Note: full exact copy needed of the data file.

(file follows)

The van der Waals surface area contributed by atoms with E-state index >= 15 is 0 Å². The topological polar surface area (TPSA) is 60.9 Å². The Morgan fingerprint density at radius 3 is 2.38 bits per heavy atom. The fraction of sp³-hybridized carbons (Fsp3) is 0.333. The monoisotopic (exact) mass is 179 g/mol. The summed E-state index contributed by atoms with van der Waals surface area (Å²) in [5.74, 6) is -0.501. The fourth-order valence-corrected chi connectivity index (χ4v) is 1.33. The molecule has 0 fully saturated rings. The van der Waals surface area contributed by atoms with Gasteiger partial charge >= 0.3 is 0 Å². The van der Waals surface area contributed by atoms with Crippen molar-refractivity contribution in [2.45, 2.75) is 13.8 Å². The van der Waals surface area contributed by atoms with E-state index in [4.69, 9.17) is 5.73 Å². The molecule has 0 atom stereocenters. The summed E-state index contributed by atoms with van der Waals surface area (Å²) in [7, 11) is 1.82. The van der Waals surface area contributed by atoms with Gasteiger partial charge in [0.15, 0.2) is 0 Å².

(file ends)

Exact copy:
The van der Waals surface area contributed by atoms with E-state index >= 15 is 0 Å². The topological polar surface area (TPSA) is 60.9 Å². The Morgan fingerprint density at radius 3 is 2.38 bits per heavy atom. The fraction of sp³-hybridized carbons (Fsp3) is 0.333. The monoisotopic (exact) mass is 179 g/mol. The summed E-state index contributed by atoms with van der Waals surface area (Å²) in [5.74, 6) is -0.501. The fourth-order valence-corrected chi connectivity index (χ4v) is 1.33. The molecule has 0 fully saturated rings. The van der Waals surface area contributed by atoms with Gasteiger partial charge >= 0.3 is 0 Å². The van der Waals surface area contributed by atoms with Crippen molar-refractivity contribution in [2.45, 2.75) is 13.8 Å². The van der Waals surface area contributed by atoms with E-state index in [4.69, 9.17) is 5.73 Å². The molecule has 0 atom stereocenters. The summed E-state index contributed by atoms with van der Waals surface area (Å²) in [7, 11) is 1.82. The van der Waals surface area contributed by atoms with Gasteiger partial charge in [0.15, 0.2) is 0 Å².